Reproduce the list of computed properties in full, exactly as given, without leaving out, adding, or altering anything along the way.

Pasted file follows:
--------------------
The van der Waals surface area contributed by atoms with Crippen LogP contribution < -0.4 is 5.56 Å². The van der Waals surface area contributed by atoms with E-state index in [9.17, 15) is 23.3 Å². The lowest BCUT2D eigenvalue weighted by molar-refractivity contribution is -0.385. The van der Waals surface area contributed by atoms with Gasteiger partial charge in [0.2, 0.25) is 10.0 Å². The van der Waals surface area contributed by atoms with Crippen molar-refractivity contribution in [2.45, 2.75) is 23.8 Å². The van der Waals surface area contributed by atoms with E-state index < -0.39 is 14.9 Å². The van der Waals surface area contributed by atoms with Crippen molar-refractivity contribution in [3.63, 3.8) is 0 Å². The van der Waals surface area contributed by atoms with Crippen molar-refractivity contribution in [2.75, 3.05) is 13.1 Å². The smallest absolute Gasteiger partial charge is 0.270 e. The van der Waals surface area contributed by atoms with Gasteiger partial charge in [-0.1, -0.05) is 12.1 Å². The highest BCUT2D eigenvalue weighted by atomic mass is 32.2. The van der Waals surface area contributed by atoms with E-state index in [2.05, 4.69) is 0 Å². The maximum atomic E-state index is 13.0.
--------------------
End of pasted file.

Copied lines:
The van der Waals surface area contributed by atoms with Crippen LogP contribution < -0.4 is 5.56 Å². The van der Waals surface area contributed by atoms with E-state index in [9.17, 15) is 23.3 Å². The lowest BCUT2D eigenvalue weighted by molar-refractivity contribution is -0.385. The van der Waals surface area contributed by atoms with Gasteiger partial charge in [0.2, 0.25) is 10.0 Å². The van der Waals surface area contributed by atoms with Crippen molar-refractivity contribution in [2.45, 2.75) is 23.8 Å². The van der Waals surface area contributed by atoms with E-state index < -0.39 is 14.9 Å². The van der Waals surface area contributed by atoms with Crippen molar-refractivity contribution in [3.63, 3.8) is 0 Å². The van der Waals surface area contributed by atoms with Crippen molar-refractivity contribution in [2.75, 3.05) is 13.1 Å². The smallest absolute Gasteiger partial charge is 0.270 e. The van der Waals surface area contributed by atoms with Gasteiger partial charge in [-0.1, -0.05) is 12.1 Å². The highest BCUT2D eigenvalue weighted by atomic mass is 32.2. The van der Waals surface area contributed by atoms with E-state index in [2.05, 4.69) is 0 Å². The maximum atomic E-state index is 13.0.